High Blood Pressure Diet: What To Eat And What To Avoid

Nearly half¹ of Americans are affected by high blood pressure, also known as hypertension. This condition is often difficult to detect without a doctor's diagnosis, as there are few noticeable symptoms though it can be caused by several factors.

If you have high blood pressure, you're at greater risk of having a stroke or being diagnosed with heart or kidney disease, so it's important to get this condition under control.

Everyone has a different level of risk of being diagnosed with hypertension, depending on your personal health history.

You already know that eating healthy is important, so it's easy to understand that what you eat has an effect on your blood pressure. Let's take a closer look at how your diet affects your blood pressure, what foods may cause the condition, and what foods you should add to your diet to help control it.

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Why does your diet play a role in managing high blood pressure?

If you currently have high blood pressure or are at risk of developing this condition, you may know something about how diet affects blood pressure. It's important to learn more about the correlation between diet and blood pressure to ensure you make smart choices for your health.

What we eat affects how our bodies work. It's widely agreed upon that a healthy diet consists of lean meat, plenty of whole grains, fruits and vegetables, healthy fats from plant-based sources, fish, nuts, seeds, and beans.

Even though we know what is healthy, we often reach for unhealthy foods. Besides tasting good, they are quick, readily available, and may even comfort us when we're stressed. Much of the junk food found on the grocery store shelves only satisfy us for a short time and keep us coming back for more.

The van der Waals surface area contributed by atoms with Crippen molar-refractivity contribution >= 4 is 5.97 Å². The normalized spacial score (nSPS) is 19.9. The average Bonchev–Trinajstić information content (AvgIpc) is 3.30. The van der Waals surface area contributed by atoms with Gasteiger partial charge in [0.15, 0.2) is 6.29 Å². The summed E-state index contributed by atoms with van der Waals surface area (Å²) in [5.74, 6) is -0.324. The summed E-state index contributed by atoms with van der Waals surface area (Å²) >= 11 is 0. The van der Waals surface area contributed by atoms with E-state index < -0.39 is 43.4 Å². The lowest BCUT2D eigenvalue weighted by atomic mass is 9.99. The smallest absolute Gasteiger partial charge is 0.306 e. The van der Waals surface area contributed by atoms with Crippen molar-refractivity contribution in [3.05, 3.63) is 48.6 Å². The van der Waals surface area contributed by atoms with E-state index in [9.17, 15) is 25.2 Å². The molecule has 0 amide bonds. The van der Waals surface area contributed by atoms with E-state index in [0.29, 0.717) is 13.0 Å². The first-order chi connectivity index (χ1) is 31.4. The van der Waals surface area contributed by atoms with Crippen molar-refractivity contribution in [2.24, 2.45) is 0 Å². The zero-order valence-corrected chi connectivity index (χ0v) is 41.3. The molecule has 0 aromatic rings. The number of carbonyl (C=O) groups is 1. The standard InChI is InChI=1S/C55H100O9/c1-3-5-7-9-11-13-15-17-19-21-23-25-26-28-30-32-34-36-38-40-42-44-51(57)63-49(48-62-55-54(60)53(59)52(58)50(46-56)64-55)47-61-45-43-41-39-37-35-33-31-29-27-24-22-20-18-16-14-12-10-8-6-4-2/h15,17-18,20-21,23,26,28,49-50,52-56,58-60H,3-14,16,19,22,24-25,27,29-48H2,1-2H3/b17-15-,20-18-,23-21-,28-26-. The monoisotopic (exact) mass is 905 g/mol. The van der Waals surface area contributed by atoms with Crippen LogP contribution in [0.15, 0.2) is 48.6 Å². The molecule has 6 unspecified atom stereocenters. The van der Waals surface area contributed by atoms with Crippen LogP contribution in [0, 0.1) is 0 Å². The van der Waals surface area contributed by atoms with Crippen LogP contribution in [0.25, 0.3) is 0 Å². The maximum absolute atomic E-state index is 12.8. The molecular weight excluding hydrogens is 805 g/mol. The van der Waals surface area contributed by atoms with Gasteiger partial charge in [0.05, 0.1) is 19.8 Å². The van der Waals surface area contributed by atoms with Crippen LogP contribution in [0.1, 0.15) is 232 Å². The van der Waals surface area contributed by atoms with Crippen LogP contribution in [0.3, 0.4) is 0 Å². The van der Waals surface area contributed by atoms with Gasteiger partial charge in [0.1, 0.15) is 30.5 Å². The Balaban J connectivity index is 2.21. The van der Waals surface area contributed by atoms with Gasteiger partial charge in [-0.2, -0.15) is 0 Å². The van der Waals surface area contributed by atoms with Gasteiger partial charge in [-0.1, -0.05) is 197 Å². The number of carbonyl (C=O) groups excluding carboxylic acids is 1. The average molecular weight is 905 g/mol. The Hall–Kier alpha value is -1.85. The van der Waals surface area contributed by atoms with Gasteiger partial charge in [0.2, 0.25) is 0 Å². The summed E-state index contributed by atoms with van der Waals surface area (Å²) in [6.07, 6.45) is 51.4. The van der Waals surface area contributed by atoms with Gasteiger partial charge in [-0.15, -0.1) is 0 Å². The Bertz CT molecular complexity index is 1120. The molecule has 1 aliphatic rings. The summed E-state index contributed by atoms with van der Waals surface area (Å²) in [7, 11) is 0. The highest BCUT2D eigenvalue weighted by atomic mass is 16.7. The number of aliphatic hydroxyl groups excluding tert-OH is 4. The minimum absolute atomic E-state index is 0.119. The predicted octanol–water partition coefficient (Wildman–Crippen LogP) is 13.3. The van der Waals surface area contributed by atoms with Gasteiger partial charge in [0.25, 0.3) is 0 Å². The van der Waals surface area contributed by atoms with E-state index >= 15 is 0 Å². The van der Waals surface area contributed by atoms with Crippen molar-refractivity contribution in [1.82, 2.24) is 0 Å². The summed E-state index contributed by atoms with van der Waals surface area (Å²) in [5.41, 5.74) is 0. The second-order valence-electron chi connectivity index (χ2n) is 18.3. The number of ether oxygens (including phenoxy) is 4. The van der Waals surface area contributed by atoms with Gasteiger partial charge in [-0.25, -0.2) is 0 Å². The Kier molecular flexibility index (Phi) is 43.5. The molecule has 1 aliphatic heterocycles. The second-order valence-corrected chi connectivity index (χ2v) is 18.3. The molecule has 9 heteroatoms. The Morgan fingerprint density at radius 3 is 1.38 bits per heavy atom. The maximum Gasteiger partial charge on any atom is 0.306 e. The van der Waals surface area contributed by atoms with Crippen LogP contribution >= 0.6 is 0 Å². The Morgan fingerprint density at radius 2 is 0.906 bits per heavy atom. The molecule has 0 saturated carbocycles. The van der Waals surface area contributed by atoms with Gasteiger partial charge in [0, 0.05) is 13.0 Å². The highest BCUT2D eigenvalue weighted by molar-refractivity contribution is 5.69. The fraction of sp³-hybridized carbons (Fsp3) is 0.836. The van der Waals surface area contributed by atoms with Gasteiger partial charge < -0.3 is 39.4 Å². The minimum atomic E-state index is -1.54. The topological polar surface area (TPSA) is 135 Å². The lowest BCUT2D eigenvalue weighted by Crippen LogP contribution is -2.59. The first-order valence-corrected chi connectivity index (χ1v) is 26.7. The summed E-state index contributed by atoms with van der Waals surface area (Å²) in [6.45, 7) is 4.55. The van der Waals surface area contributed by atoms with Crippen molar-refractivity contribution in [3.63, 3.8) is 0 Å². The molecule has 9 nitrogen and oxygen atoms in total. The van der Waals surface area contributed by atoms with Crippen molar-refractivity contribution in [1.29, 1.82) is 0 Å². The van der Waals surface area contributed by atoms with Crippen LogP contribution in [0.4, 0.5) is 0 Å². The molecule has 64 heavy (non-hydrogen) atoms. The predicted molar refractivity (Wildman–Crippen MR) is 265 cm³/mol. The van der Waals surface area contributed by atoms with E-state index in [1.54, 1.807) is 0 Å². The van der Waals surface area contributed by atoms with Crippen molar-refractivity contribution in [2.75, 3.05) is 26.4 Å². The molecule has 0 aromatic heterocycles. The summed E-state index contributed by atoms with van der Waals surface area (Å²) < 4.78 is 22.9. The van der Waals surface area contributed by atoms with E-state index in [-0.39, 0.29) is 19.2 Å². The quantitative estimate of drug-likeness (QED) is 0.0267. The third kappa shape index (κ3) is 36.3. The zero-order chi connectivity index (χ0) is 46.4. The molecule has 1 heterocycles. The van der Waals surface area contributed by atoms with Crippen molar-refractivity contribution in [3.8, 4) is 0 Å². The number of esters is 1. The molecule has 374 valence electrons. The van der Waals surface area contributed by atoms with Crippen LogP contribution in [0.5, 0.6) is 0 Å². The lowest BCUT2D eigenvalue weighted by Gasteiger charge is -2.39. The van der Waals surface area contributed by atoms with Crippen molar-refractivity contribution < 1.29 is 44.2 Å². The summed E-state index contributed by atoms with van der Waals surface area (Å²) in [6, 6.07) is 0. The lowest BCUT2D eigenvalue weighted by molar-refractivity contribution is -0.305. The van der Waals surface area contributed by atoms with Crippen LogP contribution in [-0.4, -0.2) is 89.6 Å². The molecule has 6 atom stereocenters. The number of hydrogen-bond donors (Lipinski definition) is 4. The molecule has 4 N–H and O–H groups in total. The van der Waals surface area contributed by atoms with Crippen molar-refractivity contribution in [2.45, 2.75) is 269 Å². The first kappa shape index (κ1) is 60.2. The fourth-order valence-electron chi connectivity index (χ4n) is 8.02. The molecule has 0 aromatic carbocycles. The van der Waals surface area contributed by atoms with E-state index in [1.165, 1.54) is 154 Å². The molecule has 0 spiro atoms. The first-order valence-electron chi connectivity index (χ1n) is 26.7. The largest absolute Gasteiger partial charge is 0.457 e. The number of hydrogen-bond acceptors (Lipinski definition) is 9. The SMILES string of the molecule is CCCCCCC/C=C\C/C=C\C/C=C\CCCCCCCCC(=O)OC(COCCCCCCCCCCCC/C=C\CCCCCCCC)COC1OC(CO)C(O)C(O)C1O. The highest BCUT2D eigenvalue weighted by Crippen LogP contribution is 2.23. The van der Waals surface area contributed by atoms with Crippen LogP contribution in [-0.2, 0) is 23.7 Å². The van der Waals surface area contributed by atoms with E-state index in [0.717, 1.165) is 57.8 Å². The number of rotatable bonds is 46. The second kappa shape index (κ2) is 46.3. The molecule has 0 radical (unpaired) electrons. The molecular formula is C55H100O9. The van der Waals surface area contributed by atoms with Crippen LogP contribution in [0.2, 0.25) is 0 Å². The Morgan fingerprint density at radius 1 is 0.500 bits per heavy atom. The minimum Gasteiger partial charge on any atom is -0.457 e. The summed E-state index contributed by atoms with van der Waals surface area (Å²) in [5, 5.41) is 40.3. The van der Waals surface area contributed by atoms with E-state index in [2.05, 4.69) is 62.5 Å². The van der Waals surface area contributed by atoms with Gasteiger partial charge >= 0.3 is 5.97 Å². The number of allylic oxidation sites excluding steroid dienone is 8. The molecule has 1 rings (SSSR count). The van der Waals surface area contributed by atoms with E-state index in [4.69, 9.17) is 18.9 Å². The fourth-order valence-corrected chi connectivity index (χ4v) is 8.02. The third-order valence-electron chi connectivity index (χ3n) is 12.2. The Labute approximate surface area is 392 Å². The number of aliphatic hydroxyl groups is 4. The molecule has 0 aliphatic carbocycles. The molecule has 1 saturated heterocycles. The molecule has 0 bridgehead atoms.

But eating an unhealthy diet can lead to various problems such as diabetes, high cholesterol, heart disease, obesity, and high blood pressure. What you eat absolutely affects² your blood pressure. Talk to your doctor about your personal risk of hypertension, and how you can improve your diet and lifestyle.

What foods can cause high blood pressure?

Many things can affect your blood pressure. Hypertension is often caused by a combination of factors, including family history, age, lifestyle, and stress levels. While the food you eat can be one of these factors, eating specific foods is not guaranteed to cause high blood pressure. 

However, if you're at risk of developing high blood pressure, some foods can contribute to this.

Many foods blamed for high blood pressure are high in sodium or are highly processed, but there are a few other culprits that you may not expect. Several of the main foods that may cause high blood pressure include:

Processed meats

Highly processed meat like cold cuts, bacon, and hot dogs contain a significant amount of sodium, which makes sliced chicken breast a better option for your daily sandwich.

Canned foods

Food preserved in this way like soup or stew tends to be loaded with preservatives and salt.

High-sodium snack foods

Many snack foods like potato chips, pretzels, and nuts contain added salt, so the unsalted variety is the better choice.

Deep-fried foods